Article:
Health Care Equipment Case Study

Corporate change can come about in a number of ways.  Sometimes, it happens as the result of a planned internal process that involves senior and middle management as well as line staff and sometimes it happens as the result of a project whose requirements result in change.

A Japanese endoscope manufacturer with a significant American market, wanted to determine how frequently the fiber optic cable used in the devices needed to be changed so that there would be no down time caused by broken cables.  Endoscopes were and are expensive and in many cases, surgery units only had one.  If a cable broke, scheduled surgeries would be delayed or cancelled.  The manufacturer had learned that reliability was extremely important to customer retention.  In addition, marketing and sales staff believed that if the company could become known for reliability, sales would increase.

Planning and preliminary research was done to insure the design of an effective study; in-depth interviewing techniques able to elicit nuance were particularly well suited to this project.  Information desired included, but was not limited to: (1) how often fiber optic cables were changed; (2) how often they broke; and (3) what schedule would be best from the perspective of the surgery units.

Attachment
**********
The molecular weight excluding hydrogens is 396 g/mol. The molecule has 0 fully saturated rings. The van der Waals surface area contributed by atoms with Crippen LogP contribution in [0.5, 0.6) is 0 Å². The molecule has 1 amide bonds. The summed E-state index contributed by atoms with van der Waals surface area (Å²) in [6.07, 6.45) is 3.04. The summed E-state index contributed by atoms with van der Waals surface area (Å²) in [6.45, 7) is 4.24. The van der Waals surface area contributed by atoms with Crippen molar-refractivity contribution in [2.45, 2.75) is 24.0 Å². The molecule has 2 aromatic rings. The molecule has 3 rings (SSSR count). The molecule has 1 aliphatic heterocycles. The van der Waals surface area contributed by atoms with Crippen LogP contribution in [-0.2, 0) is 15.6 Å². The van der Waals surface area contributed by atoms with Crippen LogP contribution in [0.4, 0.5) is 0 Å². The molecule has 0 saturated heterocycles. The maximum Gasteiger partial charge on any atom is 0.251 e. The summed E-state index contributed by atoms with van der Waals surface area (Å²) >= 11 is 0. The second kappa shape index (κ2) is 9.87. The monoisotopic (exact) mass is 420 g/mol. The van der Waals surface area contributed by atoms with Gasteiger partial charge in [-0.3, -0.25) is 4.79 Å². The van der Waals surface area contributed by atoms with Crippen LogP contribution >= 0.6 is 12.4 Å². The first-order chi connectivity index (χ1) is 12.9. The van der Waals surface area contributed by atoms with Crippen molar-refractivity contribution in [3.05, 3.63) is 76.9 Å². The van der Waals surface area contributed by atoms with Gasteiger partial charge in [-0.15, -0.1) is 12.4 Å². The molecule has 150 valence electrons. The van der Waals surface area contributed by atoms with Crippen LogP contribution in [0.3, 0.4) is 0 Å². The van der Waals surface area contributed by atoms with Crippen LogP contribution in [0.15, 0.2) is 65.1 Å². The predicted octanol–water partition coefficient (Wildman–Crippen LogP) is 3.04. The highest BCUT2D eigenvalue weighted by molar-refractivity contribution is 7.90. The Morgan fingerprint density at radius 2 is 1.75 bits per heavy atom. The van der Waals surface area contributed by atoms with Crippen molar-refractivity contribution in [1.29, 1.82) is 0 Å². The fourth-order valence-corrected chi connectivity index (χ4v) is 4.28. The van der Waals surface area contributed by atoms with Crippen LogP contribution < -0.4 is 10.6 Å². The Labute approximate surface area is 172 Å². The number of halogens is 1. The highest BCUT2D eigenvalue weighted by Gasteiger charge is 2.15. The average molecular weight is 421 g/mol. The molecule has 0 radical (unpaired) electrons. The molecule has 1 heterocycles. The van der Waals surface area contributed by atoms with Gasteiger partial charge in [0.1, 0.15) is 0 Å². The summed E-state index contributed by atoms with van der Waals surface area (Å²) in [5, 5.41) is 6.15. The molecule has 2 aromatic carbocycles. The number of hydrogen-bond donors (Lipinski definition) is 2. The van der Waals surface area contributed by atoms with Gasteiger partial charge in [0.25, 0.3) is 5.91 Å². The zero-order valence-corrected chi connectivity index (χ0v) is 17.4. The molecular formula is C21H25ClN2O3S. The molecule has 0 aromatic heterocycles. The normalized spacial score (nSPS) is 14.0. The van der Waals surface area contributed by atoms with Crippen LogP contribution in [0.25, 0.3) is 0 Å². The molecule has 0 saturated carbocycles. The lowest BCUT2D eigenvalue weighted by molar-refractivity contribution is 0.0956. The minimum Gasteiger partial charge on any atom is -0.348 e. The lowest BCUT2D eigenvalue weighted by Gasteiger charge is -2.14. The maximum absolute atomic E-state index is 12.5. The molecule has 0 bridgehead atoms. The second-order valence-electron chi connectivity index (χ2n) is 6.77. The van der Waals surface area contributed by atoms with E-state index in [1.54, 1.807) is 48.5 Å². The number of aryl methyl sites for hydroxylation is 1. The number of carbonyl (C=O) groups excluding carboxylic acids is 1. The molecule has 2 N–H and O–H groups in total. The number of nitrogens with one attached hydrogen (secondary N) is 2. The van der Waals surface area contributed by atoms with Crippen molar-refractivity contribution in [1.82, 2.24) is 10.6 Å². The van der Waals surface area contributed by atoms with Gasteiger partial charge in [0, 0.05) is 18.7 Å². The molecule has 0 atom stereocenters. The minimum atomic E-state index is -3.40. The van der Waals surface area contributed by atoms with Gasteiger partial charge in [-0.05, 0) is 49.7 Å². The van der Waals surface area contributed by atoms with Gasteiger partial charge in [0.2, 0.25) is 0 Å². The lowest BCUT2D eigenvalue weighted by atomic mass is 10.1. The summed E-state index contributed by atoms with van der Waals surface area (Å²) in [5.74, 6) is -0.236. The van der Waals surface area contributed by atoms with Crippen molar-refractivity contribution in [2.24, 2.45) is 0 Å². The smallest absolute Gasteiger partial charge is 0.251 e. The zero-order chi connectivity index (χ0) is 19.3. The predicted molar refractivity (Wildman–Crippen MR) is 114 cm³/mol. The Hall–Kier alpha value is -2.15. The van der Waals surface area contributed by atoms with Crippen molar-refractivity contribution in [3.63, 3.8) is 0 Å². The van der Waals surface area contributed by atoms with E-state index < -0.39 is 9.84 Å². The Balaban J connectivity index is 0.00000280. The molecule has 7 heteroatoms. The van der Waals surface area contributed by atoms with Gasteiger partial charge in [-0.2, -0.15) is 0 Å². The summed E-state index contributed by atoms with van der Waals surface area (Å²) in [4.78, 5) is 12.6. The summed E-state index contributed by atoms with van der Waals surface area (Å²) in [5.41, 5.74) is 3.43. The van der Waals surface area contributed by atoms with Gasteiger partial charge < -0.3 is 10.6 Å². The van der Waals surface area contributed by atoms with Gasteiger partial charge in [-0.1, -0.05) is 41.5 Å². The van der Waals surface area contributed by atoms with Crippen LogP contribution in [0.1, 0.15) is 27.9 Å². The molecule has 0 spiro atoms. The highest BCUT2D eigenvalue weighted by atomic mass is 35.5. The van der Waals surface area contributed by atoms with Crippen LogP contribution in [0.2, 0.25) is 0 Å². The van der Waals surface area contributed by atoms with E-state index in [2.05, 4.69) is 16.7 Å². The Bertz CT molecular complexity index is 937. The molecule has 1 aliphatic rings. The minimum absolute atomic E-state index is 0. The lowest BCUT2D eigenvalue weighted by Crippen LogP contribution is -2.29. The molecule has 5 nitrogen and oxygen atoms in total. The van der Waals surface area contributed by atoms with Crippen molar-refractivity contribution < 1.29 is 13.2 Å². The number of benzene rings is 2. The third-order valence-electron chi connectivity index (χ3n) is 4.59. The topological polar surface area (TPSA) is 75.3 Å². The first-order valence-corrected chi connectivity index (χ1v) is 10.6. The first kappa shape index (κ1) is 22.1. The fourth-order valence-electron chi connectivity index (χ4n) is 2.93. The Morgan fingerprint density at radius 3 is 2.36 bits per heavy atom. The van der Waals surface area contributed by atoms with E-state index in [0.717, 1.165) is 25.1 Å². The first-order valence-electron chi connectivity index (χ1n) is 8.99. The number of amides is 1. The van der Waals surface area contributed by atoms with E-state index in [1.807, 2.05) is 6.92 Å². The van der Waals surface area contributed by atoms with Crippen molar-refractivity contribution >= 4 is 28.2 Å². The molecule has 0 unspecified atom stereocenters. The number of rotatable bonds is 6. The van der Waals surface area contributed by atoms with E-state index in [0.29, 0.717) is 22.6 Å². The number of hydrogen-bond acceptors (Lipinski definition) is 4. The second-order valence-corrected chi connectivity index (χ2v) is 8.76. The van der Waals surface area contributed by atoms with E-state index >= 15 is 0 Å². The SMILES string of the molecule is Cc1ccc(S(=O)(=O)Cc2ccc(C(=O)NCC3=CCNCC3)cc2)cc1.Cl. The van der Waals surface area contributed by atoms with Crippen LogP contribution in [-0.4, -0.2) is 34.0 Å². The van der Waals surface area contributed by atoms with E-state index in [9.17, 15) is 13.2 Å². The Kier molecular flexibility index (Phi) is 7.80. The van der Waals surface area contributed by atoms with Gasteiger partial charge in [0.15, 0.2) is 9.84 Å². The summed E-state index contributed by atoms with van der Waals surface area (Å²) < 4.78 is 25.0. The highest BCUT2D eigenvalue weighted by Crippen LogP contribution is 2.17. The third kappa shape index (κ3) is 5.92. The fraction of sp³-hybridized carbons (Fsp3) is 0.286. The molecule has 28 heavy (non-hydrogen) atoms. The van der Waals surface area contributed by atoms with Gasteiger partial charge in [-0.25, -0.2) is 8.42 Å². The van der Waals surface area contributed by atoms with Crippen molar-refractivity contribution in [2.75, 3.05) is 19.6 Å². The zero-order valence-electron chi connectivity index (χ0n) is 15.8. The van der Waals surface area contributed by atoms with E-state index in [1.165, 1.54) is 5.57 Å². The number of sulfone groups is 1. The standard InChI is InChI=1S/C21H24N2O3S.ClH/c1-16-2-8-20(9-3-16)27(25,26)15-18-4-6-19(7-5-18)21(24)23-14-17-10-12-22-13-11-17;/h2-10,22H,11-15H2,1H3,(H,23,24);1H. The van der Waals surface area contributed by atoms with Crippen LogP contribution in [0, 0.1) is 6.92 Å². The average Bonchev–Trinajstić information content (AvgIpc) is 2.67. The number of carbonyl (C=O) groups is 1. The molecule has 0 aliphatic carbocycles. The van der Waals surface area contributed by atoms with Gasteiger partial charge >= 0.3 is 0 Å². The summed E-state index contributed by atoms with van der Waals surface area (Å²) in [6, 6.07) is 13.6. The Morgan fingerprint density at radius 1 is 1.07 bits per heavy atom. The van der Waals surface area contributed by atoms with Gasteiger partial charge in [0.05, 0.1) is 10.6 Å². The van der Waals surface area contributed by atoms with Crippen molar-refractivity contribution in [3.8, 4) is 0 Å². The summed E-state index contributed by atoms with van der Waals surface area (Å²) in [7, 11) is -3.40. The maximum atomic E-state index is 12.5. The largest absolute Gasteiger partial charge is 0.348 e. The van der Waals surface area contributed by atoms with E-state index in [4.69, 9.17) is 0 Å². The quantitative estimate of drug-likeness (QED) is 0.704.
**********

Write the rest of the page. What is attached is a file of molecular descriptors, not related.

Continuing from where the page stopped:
Sample composition presented challenges for the Japanese client who felt that only doctors (assumed to be men) should be consulted.  However, the preliminary research showed that the surgery unit charge nurse(s) were not only responsible for the equipment but were the ones who made decisions about servicing and spare parts.  Accordingly, a diplomatic approach was taken to convince the client that a sample comprised of physicians, charge nurses and technicians would be appropriate.

In-depth interviews were conducted with medical personnel from major hospitals throughout the country including those in Boston, a noted medical center.  With the agreement of the client, interviewees were given a summary of the results after the study had been completed.

The data showed conclusively that: (1) surgery unit charge nurses made replacement decisions; (2) they knew how long a fiber optic cable lasted; (3) they wanted a replacement before the cable broke; and, (4) they wanted to have regular contact with the company technicians.  Without exception, the charge nurse decision makers were likely to insist that providing the product was excellent, they would choose a manufacturer who replaced the fiber optic cable on a schedule they selected.  To the surprise of the Japanese client, doctors only cared that the equipment was working and left decisions in the hands of the charge nurses.  Faced with the results, the client decided to concentrate on working with the charge nurse decision makers.